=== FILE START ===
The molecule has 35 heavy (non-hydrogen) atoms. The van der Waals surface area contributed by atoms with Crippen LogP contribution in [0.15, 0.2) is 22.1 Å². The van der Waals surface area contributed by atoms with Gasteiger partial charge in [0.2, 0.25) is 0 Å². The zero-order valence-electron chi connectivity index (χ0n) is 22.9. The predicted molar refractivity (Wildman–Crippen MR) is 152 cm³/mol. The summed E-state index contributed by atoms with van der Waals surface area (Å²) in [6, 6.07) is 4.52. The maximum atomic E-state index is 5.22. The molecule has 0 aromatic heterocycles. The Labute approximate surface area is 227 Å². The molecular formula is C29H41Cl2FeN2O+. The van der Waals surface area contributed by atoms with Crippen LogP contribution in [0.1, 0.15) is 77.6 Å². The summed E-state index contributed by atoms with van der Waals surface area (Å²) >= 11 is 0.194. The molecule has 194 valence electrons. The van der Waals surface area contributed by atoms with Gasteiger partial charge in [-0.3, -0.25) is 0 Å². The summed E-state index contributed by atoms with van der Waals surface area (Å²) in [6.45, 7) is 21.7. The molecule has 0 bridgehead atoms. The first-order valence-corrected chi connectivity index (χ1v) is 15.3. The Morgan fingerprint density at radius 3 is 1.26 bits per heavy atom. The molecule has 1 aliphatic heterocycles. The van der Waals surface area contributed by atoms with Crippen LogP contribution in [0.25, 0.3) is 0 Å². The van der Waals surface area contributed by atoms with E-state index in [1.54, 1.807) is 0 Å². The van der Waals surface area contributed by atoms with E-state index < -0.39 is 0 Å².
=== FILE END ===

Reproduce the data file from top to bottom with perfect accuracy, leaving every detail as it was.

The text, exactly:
The molecule has 35 heavy (non-hydrogen) atoms. The van der Waals surface area contributed by atoms with Crippen LogP contribution in [0.15, 0.2) is 22.1 Å². The van der Waals surface area contributed by atoms with Gasteiger partial charge in [0.2, 0.25) is 0 Å². The zero-order valence-electron chi connectivity index (χ0n) is 22.9. The predicted molar refractivity (Wildman–Crippen MR) is 152 cm³/mol. The summed E-state index contributed by atoms with van der Waals surface area (Å²) in [6, 6.07) is 4.52. The maximum atomic E-state index is 5.22. The molecule has 0 aromatic heterocycles. The Labute approximate surface area is 227 Å². The molecular formula is C29H41Cl2FeN2O+. The van der Waals surface area contributed by atoms with Crippen LogP contribution in [0.1, 0.15) is 77.6 Å². The summed E-state index contributed by atoms with van der Waals surface area (Å²) >= 11 is 0.194. The molecule has 194 valence electrons. The van der Waals surface area contributed by atoms with Gasteiger partial charge in [-0.3, -0.25) is 0 Å². The summed E-state index contributed by atoms with van der Waals surface area (Å²) in [6.45, 7) is 21.7. The molecule has 0 bridgehead atoms. The first-order valence-corrected chi connectivity index (χ1v) is 15.3. The Morgan fingerprint density at radius 3 is 1.26 bits per heavy atom. The molecule has 1 aliphatic heterocycles. The van der Waals surface area contributed by atoms with Crippen LogP contribution in [0.25, 0.3) is 0 Å². The van der Waals surface area contributed by atoms with E-state index in [1.54, 1.807) is 0 Å². The van der Waals surface area contributed by atoms with E-state index < -0.39 is 0 Å².